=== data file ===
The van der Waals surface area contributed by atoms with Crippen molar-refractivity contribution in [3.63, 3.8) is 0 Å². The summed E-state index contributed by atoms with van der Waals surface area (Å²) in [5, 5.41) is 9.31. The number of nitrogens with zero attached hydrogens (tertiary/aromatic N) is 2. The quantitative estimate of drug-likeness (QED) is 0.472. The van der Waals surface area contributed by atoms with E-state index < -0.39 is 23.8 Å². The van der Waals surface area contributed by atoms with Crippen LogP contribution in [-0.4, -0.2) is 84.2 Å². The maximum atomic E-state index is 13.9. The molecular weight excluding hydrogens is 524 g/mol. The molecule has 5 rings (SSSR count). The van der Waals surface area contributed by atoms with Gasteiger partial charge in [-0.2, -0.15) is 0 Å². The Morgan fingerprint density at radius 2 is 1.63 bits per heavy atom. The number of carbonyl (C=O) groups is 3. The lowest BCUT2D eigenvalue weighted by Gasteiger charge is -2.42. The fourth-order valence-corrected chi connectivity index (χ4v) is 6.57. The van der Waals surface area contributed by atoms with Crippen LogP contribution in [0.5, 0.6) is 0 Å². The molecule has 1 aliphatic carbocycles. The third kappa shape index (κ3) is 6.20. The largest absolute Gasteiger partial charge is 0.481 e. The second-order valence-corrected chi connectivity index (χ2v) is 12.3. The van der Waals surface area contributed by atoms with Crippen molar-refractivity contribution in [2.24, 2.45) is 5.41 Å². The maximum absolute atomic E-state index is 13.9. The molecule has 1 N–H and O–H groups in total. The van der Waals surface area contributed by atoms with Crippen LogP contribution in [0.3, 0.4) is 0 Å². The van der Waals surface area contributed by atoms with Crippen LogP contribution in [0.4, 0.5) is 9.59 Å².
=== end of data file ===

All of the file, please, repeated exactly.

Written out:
The van der Waals surface area contributed by atoms with Crippen molar-refractivity contribution in [3.63, 3.8) is 0 Å². The summed E-state index contributed by atoms with van der Waals surface area (Å²) in [5, 5.41) is 9.31. The number of nitrogens with zero attached hydrogens (tertiary/aromatic N) is 2. The quantitative estimate of drug-likeness (QED) is 0.472. The van der Waals surface area contributed by atoms with E-state index < -0.39 is 23.8 Å². The van der Waals surface area contributed by atoms with Crippen LogP contribution in [-0.4, -0.2) is 84.2 Å². The maximum atomic E-state index is 13.9. The molecular weight excluding hydrogens is 524 g/mol. The molecule has 5 rings (SSSR count). The van der Waals surface area contributed by atoms with Gasteiger partial charge in [-0.2, -0.15) is 0 Å². The Morgan fingerprint density at radius 2 is 1.63 bits per heavy atom. The number of carbonyl (C=O) groups is 3. The lowest BCUT2D eigenvalue weighted by Gasteiger charge is -2.42. The fourth-order valence-corrected chi connectivity index (χ4v) is 6.57. The van der Waals surface area contributed by atoms with Crippen LogP contribution in [0.5, 0.6) is 0 Å². The molecule has 1 aliphatic carbocycles. The third kappa shape index (κ3) is 6.20. The largest absolute Gasteiger partial charge is 0.481 e. The second-order valence-corrected chi connectivity index (χ2v) is 12.3. The van der Waals surface area contributed by atoms with Crippen molar-refractivity contribution in [2.24, 2.45) is 5.41 Å². The maximum absolute atomic E-state index is 13.9. The molecule has 1 N–H and O–H groups in total. The van der Waals surface area contributed by atoms with Crippen LogP contribution in [0.3, 0.4) is 0 Å². The van der Waals surface area contributed by atoms with Crippen LogP contribution in [0.4, 0.5) is 9.59 Å².